High school, is a place, most would agree, that people are at their worst. Everyone conforms to a stereotype for the most part, and I would argue you could divide almost the whole school into two groups: jerks and losers. The sad truth is, to have any sort of social life in high school you sometimes need to be a bit of a jerk. On Saturday night, you sometimes have to turn down a kid who you believe would make the night worse. Like it or not, this makes you a bit of a jerk. That’s okay, however, as your alternative is to be a loser. My friends and I may badmouth a kid who we believe to be a jerk, but that’s better than being a loser, they’re just ignored. I would rather be in a roomful of jerks than a roomful of losers.It would be far more interesting than it would be in a roomful of losers. I would probably talk about it a shitload after. We as a society love watching jerks, that must be part of the reason Jersey Shore is a hit. While we all may be claiming to laugh at DJ Pauly D, and The Situation, the truth is as most guys we would kind of like to be them. We admire their fearlessness, and their willingness to embarrass themselves without shame. We almost live vicariously through their fist pumping, their clubbing, their fame, and their women. I’m not saying we want to be them, but we all find that there is something about them that has us in front of the screen whatever night it’s on. This concept applies to all reality shows, and many scripted shows, like Mad Men. Because, after all, who doesn’t want to be like Don Draper? People admire the qualities and deceptions that make him successful, but at the same time those qualities and deceptions make him a philandering jerk.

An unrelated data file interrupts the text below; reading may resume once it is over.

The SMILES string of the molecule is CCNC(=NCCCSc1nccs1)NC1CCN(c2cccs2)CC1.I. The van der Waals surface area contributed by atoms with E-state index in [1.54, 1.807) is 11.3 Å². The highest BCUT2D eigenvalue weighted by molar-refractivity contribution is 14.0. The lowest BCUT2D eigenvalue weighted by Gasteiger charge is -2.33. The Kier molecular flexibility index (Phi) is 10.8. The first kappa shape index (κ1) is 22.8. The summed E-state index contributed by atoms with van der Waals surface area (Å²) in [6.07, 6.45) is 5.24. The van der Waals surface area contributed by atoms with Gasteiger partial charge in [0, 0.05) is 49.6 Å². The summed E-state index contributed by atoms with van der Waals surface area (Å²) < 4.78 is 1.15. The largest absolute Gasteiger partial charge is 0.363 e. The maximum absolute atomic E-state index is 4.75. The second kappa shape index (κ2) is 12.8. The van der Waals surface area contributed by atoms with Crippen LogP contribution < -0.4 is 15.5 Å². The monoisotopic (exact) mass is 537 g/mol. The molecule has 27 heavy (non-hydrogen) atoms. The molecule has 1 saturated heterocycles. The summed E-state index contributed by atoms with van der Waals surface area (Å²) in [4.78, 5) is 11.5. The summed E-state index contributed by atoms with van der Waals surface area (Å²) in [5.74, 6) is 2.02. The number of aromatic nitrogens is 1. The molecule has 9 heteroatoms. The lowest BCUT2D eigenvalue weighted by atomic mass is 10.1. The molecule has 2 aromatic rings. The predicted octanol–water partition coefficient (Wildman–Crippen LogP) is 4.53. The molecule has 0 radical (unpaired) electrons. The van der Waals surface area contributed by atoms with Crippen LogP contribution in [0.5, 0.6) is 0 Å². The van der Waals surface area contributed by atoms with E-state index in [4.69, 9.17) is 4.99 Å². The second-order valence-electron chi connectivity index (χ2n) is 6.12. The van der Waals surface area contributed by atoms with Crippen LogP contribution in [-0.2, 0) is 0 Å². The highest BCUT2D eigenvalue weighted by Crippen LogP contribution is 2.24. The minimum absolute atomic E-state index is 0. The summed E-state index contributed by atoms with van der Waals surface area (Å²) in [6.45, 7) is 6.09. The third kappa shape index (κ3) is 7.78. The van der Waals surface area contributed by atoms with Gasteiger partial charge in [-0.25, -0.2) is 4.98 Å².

We watch sports for many of the same reasons. I may think Ben Roethlisberger is a deplorable human being, but every Sunday I gravitate toward him for the reasons that make him a great football player, and probably a horrible human being. I admire his toughness, and fearlessness, and his unwillingness to take no for an answer. He refuses to give up on a play, letting the football fly with two defenders about to sack him. Could these same qualities have gotten him to refuse to give up on a woman and do something potentially unethical and illegal? Many of the attributes that make athletes great competitors, make them jerks. The point is I let it all go because Ben Roethlisberger is a winner. In life and in high school, and in sports, being a jerk will be forgiven as long as you’re a winner in the end. I may not like the cool guy or the hot popular girl as people, but in the end I’ll be forced to overlook it in public. As a people, as long as you can be popular, or get girls, or throw a football, you can be a jerk and we’ll accept you. What we can’t stomach is a loser. That’s why I so vehemently defend Ben Roethlisberger and insult Vince Carter. Carter has never been accused of any crime, other than not trying his best on the court. That makes him a loser, a crime most fans and I cannot forgive. We’ll stomach a jerk because that’s what makes the athlete a winner. What we cannot accept is a loser. So my answer to that teacher should have been that I could accept a jerk so long as he’s a winner. As a matter of fact usually the same traits that make him a jerk are what make him a winner. I suppose that’s why I put up with Big Ben and follow sports, for the same reasons people are fascinated by popular kids, or watch a certain show, because I need to see a winner. I can accept Ben being a jerk whether I can accept his losing performance at the Super Bowl is another question entirely.